Can We Make Michelin Airless UPTIS A Reality?
UPTIS is the first airless tire, a revolutionary puncture-proof tire that the Michelin brand plans to introduce on the market in 2024. With Michelin airless UPTIS, tires will lose a significant part of their traditional configuration that has not changed in any way. more than a century of existence.
What is Michelin Airless UPTIS?
UPTIS is the acronym for Unique Puncture Proof Tire System, unique puncture-proof tire system. This system seeks to remove punctures from the equation of driving risks and vehicle maintenance costs.
The Michelin Airless UPTIS prototype consists of a tire in which the air chamber has been replaced by a series of sheets made of an elastic and resistant material. The blades are very flexible and have the appearance of spokes, although their length is much shorter, going from the contact point of the wheel axis to the tread that maintains the same profile. The rims change their appearance on these new tires, better adapting the tire to the terrain on which it is rolled. In the new tires, the rims will be made of high-strength aluminum and the tire itself is a combination of composite rubbers – resins and fiberglass.
This combination of materials makes it possible for the new model to be used at high speeds and on the highway. In previous prototypes, the tire performed well only within a low speed range.
But the Michelin Airless UPTIS not only eliminates the risk of puncture, but it also has a number of benefits that are much less visible. Benefits such as the reduction of the materials used in the manufacture of ordinary tires, the time spent in producing them, and their durability.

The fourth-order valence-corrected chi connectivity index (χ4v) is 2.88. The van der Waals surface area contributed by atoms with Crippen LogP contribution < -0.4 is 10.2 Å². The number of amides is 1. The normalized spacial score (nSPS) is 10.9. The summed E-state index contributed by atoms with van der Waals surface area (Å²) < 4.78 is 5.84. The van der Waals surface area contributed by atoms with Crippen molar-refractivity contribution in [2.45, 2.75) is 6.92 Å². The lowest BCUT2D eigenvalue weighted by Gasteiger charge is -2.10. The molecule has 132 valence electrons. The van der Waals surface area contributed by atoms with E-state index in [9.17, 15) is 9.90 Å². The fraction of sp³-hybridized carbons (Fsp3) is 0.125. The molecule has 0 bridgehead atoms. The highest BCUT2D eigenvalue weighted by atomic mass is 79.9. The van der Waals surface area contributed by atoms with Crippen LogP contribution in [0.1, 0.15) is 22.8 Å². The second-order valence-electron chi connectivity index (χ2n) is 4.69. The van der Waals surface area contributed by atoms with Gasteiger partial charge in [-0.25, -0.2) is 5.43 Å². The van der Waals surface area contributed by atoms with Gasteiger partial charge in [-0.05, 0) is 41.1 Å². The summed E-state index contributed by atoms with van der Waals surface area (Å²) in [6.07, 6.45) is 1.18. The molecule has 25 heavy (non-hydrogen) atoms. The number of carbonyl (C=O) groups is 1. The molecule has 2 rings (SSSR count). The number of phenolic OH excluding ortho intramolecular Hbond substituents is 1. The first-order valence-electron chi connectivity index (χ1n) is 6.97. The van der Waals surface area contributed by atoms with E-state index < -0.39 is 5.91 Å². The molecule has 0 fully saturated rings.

Fewer materials mean less pollution when manufacturing them and zero punctures will make it possible to dispose of smaller quantities of tires in the future, separating those whose treads are no longer functional or safe due to wear.
Who is in charge of manufacturing it?
Michelin Airless UPTIS is the first manufacturer to guarantee puncture-resistant tires compatible with all cars in a closed distribution schedule. Michelin has invested just over 40 million euros in the development of the first commercial airless tire, in collaboration with General Motors. To do this, it adapted its Clemont-Ferrand plant in France. The UPTIS tire, in all probability, is the evolution of the Vision, which the company announced as one of its developments in 2017
According to information from Michelin itself, UPTIS tests on real vehicles will be launched in late 2019.
Michelin Airless UPTIS already made a first attempt to manufacture airless tires. It was with the X Tweel system. The X Tweel featured a rigid hub that was connected to the tread with polyurethane spokes.
However, Michelin was not the first brand to dare to introduce this new concept in the automotive sector. In 2013, the Hankook firm already designed its iFlex model conformed with a geometric structure and adaptable flexibility. The iFlex, which did not pass the prototype phase, was developed with ecological materials.
Other tire manufacturers such as Goodyear or Bridgestone, as well as NASA, the United States space agency, also developed their own prototypes.
The difference is in the confidence of a vehicle manufacturer like General Motors that is committed to introducing the flat tire in its future car models. In fact, tests on real vehicles will be conducted as stated in late 2019 on Chevrolet bolt electric cars. Specifically on the Bolt EV model.
A trust between car and wheel manufacturers will allow the mass production of the new Michelin tire and invaluable commercial visibility for the new format. Everything, on a platform -an electric car- that is called to be the immediate future of personal mobility.
Michelin uptis tire
The announcement of the start of production of Michelin Airless UPTIS has forced other tire manufacturers and vehicle brands to position themselves with their own developments, such as the case of Toyota and Sumitomo Rubbers, which recently announced that they will market their tubeless wheels in 2020
The future of tires runs out of air.